a Shadow bias: to avoid self-shadowing effects that could make some areas darker than others, due to differences between map sizes. The lower the better
a Shadow map resolution: to make shadows look sharper. It may result in less performance if the resolution parameter is too high.
Camera’s Field of view: allowing to create panoramic scenes. Default value is 45°.
Panoramic texture, with a single file providing sight on 360°
Distinct faces, with a texture file for each of the six sides of a box containing the scene
Texture files can be files on the disk, remote URLs or embedded in the project (more details).
Map tile resolution: Width and height of the 2D map images used as textures for the terrain tiles. 256px means that each tile will be rendered into an image of 256x256 pixels. Higher numbers create more detailed terrain tiles at the expense of increased rendering complexity.
Max. screen error: Determines the threshold for swapping terrain tiles with more detailed ones (and vice versa) - i.e. how soon the 3D view will use higher quality tiles. Lower numbers mean more details in the scene at the expense of increased rendering complexity.
Max. ground error: The resolution of the terrain tiles at which dividing tiles into more detailed ones will stop (splitting them would not introduce any extra detail anyway). This value limits the depth of the hierarchy of tiles: lower values make the hierarchy deep, increasing rendering complexity.
Zoom levels: Shows the number of zoom levels (depends on the map tile resolution and max. ground error).
The status bar provides you with general information about the map view and processed or available actions, and offers you tools to manage the map view.
On the left side of the status bar, the locator bar, a quick search widget, helps you find and run any feature or options in QGIS:
Click in the text widget to activate the locator search bar or press Ctrl+K.
Type a text associated with the item you are looking for (name, tag, keyword, …). By default, results are returned for the enabled locator filters, but you can limit the search to a certain scope by prefixing your text with the locator filters prefix, ie. typing
l cadwill return only the layers whose name contains
The filter can also be selected with a double-click in the menu that shows when accessing the locator widget.
Click on a result to execute the corresponding action, depending on the type of item.
Limit the lookup to one field of the active layer
By default, a search with the “active layer features” filter (
through the whole attribute table of the layer. You can limit the search to
a particular field using the
@ prefix. E.g.,
af @name sal or
@name sal returns only the features whose “name” attribute contains ‘sal’.
Text autocompletion is active when writing and the suggestion can be applied
using Tab key.
Searching is handled using threads, so that results always become available as quickly as possible, even if slow search filters are installed. They also appear as soon as they are encountered by a filter, which means that e.g. a file search filter will show results one by one as the file tree is scanned. This ensures that the UI is always responsive, even if a very slow search filter is present (e.g. one which uses an online service).
In the area next to the locator bar, a summary of actions you’ve carried out will be shown when needed (such as selecting features in a layer, removing layer) or a long description of the tool you are hovering over (not available for all tools).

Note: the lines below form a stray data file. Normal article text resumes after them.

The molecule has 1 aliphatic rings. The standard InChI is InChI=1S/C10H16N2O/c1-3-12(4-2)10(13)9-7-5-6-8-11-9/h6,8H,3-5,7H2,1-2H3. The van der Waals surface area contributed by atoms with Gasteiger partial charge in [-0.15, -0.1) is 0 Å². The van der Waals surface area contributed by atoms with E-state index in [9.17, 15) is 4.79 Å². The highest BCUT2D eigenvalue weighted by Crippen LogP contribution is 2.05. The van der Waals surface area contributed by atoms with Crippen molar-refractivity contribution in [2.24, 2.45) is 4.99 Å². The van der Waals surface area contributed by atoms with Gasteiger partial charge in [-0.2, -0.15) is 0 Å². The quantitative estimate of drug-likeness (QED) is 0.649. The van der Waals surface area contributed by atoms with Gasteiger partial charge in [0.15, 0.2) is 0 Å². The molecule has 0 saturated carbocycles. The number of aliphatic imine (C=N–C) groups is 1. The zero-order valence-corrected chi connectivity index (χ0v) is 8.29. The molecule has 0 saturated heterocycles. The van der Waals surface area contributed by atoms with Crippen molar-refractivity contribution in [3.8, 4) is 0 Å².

In case of lengthy operations, such as gathering of statistics in raster layers, executing Processing algorithms or rendering several layers in the map view, a progress bar is displayed in the status bar.
The Coordinate option shows the current position of the mouse, following it while moving across the map view. You can set the units (and precision) in the tab. Click on the small button at the left of the textbox to toggle between the Coordinate option and the Extents option that displays the coordinates of the current bottom-left and top-right corners of the map view in map units.
Next to the coordinate display you will find the Scale display. It shows the scale of the map view. There is a scale selector, which allows you to choose between predefined and custom scales.
On the right side of the scale display, press the button to lock the scale to use the magnifier to zoom in or out. The magnifier allows you to zoom in to a map without altering the map scale, making it easier to tweak the positions of labels and symbols accurately. The magnification level is expressed as a percentage. If the Magnifier has a level of 100%, then the current map is not magnified. Additionally, a default magnification value can be defined within , which is very useful for high-resolution screens to enlarge small symbols.
To the right of the magnifier tool you can define a current clockwise rotation for your map view in degrees.
On the right side of the status bar, there is a small checkbox which can be used temporarily to prevent layers being rendered to the map view (see section Rendering).
To the right of the render functions, you find the EPSG:code button showing the current project CRS. Clicking on this opens the Project Properties dialog and lets you apply another CRS to the map view.
Calculating the Correct Scale of Your Map Canvas
When you start QGIS, the default CRS is
WGS 84 (EPSG 4326) and
units are degrees. This means that QGIS will interpret any
coordinate in your layer as specified in degrees.
To get correct scale values, you can either manually change this
setting in the General tab under
(e.g. to meters), or you
can use the EPSG:code icon seen above.
In the latter case, the units are set to what the project projection
Note that CRS choice on startup can be set in.
Depending on the Plugin Manager settings, the status bar can sometimes show icons to the right to inform you about the availability of new () or upgradeable () plugins. Click the icon to open the Plugin Manager dialog.